Learning to Code
Everyone has a different journey for how they were inspired to become a programmer.
You know, when I decided to sit down and learn to code it was because I had just played a video game called The Pathless. The Pathless* touched my soul in a way that was new to me. Something about the story, visuals, and my part in all of it really made me feel something new-- inspiration.
I promptly decided I was going to be a AAA game developer. Imagine that, a 13 year old kid wasting a road trip on a video game and finding his life inspiration on a car the trip across a few states.
I promptly sat down in front of a 2012 MacBook Pro (the only computer available to me at the time) and googled "How to make video games". Well that was my first internet rabbit hole, I kept seeing terms like Game Engine, 3D design and animation, and the most daunting of all; Programming. I was determined though, and a patchy vocabulary was not going to be the end of my moment of inspiration. I made a list of all the terms I didn't know and googled them separately.
After a night of internetting I went to sleep excited. I still didn't know what a game engine was, but I certainly felt like I'd made progress.
Bright and early the next day I began to research game engines until I felt like I understood what they were; I was pretty sure a game engine was the thing that took my idea for a game, and all my art and instructions on how it should run and made it into code for me. Perfect! I didn't really know how to code and I was fine with that.
I downloaded Unity and got to work. ..For about 10 minutes and then I realized that this was not a software I could just fat fingers my way through and make sense of. Well reader, I called it quits then. I decided game design maybe just wasn't my thing and to study on more realistic goals for a 13yr-old.
A few years passed, recently I has gotten back into writing and story creation-- i.e. I played a lot of DnD. I had been writing a lot of movie script-style short stories and really enjoying it, so I decided to start looking at cinematography. I had a Canon camera, so I did a lot of photography, I figured it would be a simple enough endeavor to start make short films.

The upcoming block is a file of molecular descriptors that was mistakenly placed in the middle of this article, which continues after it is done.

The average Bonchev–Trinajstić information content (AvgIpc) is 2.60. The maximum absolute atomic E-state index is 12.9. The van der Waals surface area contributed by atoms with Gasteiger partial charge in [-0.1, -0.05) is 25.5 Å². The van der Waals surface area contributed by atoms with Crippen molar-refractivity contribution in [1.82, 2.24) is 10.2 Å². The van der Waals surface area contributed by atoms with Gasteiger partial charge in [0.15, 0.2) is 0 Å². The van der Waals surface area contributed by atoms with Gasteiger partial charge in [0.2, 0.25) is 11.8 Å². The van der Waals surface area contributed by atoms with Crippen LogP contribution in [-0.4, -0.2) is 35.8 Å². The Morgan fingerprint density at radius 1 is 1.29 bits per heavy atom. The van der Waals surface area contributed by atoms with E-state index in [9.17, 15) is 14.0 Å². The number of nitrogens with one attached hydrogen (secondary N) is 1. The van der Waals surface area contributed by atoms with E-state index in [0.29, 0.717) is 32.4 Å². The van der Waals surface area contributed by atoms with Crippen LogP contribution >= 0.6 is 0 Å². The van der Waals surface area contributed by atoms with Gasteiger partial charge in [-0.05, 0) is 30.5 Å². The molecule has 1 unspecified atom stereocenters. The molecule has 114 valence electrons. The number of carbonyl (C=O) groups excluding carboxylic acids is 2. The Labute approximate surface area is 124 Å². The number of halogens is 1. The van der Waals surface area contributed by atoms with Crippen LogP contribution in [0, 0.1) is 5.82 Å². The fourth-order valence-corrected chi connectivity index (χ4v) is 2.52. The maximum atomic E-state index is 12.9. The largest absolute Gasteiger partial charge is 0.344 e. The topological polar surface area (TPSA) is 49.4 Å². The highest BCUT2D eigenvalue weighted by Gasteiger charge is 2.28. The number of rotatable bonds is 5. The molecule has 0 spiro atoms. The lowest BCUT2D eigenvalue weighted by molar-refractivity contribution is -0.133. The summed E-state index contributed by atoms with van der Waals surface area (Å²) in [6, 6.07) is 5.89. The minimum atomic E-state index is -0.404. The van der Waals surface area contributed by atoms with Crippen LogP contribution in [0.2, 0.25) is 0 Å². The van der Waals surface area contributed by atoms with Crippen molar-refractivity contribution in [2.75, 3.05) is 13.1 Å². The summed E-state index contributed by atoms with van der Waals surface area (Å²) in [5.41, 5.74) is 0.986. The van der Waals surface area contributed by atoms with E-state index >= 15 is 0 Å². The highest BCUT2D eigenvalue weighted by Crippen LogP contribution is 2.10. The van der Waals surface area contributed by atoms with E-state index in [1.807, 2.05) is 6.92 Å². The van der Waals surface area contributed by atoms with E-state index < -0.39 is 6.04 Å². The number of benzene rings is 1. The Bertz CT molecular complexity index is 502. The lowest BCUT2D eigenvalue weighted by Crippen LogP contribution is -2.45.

That failed. I just couldn't invest the time and effort to create something I was satisfied with, not to mention my continuous failure to meet my own standards just made me push myself away from that niche. Well, I thought, aren't animated movies a thing? Can I make short films on a computer? According to google, I could! I wasted no time redownloading Unity because the word cinemachine was too cool not to figure out how to use it. Well, history may not repeat, but it sure does rhyme. I found myself in the same predicament of not knowing how to make the application do what I wanted it to do. I gave up on Unity again, but my desire to create a game had grown again.
I had recently played some games by Appsir Games**, and I remembered seeing somewhere that they used a game engine called Buildbox. Well, I looked it up and learned all about no-code-tools. History rhymes like a motherfucker and so the download, open, have-no-idea-what-I'm-doing cycle repeated.
This time however, I stuck it through and watched some videos. Not much, I build a little driving obstacle-course simulator and sent it to my gamer friend as an unsigned EXE (The next 20 minutes were a frantic Discord call of me pleading with him to open it, and him saying his PC was saying it was untrusted).